Winter’s best for getting a good hotel rate on the tourist-popular San Juan Island, but summer is excellent for spotting orcas from Lime Kiln State Park (a 20-minute drive away from Friday Harbor), because that’s when the whales frolic in the waters.

Lime Kiln is the first U.S. park dedicated to whale watching, and hosts more than 200,000 visitors a year. Lime Kiln’s decommissioned lighthouse looks out over the Puget Sound, making it a perfect vantage point. Inside the lighthouse, researchers conduct acoustic and behavioral studies on orcas, minke whales and Dall’s porpoises.

Even if you don’t catch a glimpse of a sleek black-and-white shape, kids can count boats as the sun melts into the Salish Sea. And you can let them tell you again that orcas and killer whales are the same animal (don’t forget to act surprised).

Best for: Toddlers who like to dress up like orcas; preschoolers fascinated by whales; big kids who can read the museum’s descriptive posters and signs. In short, everyone.

Where: 62 First St. N., Friday Harbor. Open daily from 10 a.m. to 5 p.m. Cost: $6 adults, $3 for children 5-18.

Friday Harbor Family Vacation

Mindport Art in Bellingham with Kids

Mindport art gallery and museum in bellingham with kids

Art galleries don’t usually welcome children with open arms. Or ask you to touch the art.

But Mindport, in Bellingham, Wash., is a different sort of gallery. The wooden works inside are meant to be used by hands big and small. It’s an artistic explosion of science, music and movement. Rube Goldberg would love this gallery-museum-playspace.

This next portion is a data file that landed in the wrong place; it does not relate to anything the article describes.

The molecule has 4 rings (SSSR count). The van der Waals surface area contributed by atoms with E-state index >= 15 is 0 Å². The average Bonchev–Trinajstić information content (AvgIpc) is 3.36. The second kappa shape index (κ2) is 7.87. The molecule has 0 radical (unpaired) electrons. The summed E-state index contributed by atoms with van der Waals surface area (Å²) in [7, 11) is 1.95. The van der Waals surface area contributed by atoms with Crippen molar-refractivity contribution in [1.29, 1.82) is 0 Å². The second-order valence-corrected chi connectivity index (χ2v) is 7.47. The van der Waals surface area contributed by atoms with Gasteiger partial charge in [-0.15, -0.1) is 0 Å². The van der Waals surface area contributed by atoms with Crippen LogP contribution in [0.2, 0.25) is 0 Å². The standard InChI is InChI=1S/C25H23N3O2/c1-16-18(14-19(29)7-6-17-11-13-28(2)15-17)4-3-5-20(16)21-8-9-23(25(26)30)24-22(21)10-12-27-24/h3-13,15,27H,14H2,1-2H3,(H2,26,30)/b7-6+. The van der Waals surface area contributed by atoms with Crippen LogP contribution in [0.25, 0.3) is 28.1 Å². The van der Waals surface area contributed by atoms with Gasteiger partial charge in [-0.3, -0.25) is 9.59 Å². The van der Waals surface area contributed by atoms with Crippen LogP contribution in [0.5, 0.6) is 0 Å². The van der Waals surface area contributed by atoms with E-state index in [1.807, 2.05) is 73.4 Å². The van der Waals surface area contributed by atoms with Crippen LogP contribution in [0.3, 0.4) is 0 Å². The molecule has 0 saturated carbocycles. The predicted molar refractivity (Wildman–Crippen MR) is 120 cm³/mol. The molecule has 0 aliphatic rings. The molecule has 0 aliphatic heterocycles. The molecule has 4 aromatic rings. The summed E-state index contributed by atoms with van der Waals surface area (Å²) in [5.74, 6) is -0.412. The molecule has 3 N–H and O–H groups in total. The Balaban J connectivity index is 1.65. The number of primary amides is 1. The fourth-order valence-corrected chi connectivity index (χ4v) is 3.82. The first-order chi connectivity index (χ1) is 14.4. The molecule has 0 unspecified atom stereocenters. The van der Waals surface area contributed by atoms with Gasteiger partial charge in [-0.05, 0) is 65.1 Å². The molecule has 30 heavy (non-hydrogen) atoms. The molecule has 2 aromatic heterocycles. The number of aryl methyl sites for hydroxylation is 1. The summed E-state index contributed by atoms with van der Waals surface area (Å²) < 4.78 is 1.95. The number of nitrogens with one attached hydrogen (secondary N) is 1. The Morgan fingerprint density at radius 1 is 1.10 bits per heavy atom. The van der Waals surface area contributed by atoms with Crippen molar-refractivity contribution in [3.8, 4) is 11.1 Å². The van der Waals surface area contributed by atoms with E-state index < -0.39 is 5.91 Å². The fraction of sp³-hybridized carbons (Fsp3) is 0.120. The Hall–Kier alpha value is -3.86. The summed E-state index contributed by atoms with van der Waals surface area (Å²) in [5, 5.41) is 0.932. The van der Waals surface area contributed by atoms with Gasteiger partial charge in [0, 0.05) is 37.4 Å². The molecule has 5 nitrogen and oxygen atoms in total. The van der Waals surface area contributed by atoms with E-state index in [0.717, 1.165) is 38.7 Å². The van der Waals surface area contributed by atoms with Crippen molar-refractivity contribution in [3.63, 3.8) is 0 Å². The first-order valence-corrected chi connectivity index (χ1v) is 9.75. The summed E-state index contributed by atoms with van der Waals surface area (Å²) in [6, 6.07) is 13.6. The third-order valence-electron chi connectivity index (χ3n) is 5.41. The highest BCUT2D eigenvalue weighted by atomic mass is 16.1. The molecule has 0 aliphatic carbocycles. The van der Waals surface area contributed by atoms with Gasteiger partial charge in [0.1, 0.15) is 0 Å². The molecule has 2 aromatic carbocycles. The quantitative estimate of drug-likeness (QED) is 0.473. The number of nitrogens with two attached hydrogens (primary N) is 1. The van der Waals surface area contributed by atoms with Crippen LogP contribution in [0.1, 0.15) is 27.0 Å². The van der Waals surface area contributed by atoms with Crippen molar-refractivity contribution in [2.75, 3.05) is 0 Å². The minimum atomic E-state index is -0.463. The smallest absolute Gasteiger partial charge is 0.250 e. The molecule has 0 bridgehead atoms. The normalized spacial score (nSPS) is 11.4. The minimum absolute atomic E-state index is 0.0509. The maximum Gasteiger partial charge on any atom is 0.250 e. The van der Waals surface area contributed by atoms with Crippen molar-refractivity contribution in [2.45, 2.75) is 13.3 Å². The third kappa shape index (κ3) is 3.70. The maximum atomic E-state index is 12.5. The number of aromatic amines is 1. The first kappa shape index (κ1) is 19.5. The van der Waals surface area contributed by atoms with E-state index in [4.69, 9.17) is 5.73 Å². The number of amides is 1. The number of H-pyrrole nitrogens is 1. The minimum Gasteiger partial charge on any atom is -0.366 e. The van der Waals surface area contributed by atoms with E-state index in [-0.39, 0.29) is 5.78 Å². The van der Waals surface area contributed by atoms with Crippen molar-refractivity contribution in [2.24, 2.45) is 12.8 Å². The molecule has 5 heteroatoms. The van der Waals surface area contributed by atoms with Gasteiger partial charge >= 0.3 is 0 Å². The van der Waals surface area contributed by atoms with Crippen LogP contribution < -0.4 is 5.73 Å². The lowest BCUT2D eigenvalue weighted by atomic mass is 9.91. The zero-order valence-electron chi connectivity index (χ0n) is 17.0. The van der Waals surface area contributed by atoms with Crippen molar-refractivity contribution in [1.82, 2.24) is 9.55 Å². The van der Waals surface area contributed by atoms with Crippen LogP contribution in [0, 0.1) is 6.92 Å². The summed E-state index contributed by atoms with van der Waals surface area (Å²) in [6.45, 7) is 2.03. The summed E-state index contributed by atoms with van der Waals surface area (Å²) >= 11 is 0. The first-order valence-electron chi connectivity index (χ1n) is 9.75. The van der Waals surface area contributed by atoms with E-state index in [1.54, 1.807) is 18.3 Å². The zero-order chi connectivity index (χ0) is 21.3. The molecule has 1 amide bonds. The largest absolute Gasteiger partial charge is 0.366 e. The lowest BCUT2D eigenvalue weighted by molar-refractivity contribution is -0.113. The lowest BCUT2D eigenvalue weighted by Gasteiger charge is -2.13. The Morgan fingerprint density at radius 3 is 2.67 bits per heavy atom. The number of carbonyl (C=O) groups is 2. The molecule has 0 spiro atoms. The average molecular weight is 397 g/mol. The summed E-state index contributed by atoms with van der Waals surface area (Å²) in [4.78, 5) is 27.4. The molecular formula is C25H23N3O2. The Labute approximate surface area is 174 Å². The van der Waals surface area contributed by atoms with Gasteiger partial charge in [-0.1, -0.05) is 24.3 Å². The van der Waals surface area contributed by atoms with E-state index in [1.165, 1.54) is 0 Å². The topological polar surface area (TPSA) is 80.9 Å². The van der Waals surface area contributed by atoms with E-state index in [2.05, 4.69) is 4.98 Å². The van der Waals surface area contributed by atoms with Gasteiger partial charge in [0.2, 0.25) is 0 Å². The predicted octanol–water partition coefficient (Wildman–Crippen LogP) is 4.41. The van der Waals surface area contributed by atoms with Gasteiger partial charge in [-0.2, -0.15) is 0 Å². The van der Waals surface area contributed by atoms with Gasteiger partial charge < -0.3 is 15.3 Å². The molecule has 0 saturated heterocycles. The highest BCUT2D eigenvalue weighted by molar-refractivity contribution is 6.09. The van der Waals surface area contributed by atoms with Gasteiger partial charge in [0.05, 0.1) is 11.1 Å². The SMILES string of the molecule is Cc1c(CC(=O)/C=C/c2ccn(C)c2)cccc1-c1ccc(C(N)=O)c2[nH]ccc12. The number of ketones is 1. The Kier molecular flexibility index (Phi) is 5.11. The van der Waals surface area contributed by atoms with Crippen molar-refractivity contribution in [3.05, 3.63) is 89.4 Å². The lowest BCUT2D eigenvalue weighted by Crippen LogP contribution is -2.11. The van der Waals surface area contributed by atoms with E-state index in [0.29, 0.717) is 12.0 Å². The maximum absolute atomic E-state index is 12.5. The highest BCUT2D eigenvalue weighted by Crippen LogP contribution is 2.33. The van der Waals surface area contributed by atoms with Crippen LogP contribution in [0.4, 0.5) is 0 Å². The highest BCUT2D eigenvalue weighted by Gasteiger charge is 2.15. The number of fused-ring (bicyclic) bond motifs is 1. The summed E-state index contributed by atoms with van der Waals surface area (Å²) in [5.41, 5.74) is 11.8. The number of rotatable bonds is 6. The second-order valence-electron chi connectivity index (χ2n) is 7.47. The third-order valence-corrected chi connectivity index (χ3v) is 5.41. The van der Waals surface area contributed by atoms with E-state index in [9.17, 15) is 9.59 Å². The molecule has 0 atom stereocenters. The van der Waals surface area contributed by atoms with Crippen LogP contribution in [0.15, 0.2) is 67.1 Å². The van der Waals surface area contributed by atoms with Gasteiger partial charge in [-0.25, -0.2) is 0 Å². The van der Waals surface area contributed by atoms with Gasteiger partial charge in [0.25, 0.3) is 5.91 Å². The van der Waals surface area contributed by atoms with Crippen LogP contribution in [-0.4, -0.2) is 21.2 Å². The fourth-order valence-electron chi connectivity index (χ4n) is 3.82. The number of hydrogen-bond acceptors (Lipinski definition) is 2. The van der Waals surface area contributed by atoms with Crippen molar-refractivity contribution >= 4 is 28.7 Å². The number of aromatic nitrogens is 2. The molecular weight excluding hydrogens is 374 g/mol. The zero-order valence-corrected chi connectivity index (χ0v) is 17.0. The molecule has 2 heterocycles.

The light-filled entry gallery offers multiple workstations with awesomely odd contraptions, including a pneumatic ping-pong device that spins balls using forced air; a pun-riddled miniature train route; and a case with a hundred compasses — all controlled by the magnet in your child’s hand.

The second gallery has subdued lighting and natural items to explore — shells, bones — along with a music corner featuring a few guitars and light-and-sound invention that’ll have the kids dancing.

The gallery isn’t just for kids, and parents are expected to keep a watchful eye to ensure a child’s gentle hands. But the creators-owners encourage, explain and enthuse over visitors of all ages. After a short time, Mindport’s mellow calm will seep into your soul, and perhaps inspire an invention or two at home.

Best for: Children of all ages; not a place to go with cranky kids right before dinner or at naptime.

Mindport is located at  210 West Holly, in Bellingham, Wash. Hours are Wednesday through Friday noon-6 p.m., Saturday 10 a.m.-5 p.m., Sunday noon-4 p.m. It’s closed every Monday and Tuesday. Admission is $2.

Bellingham Family Vacation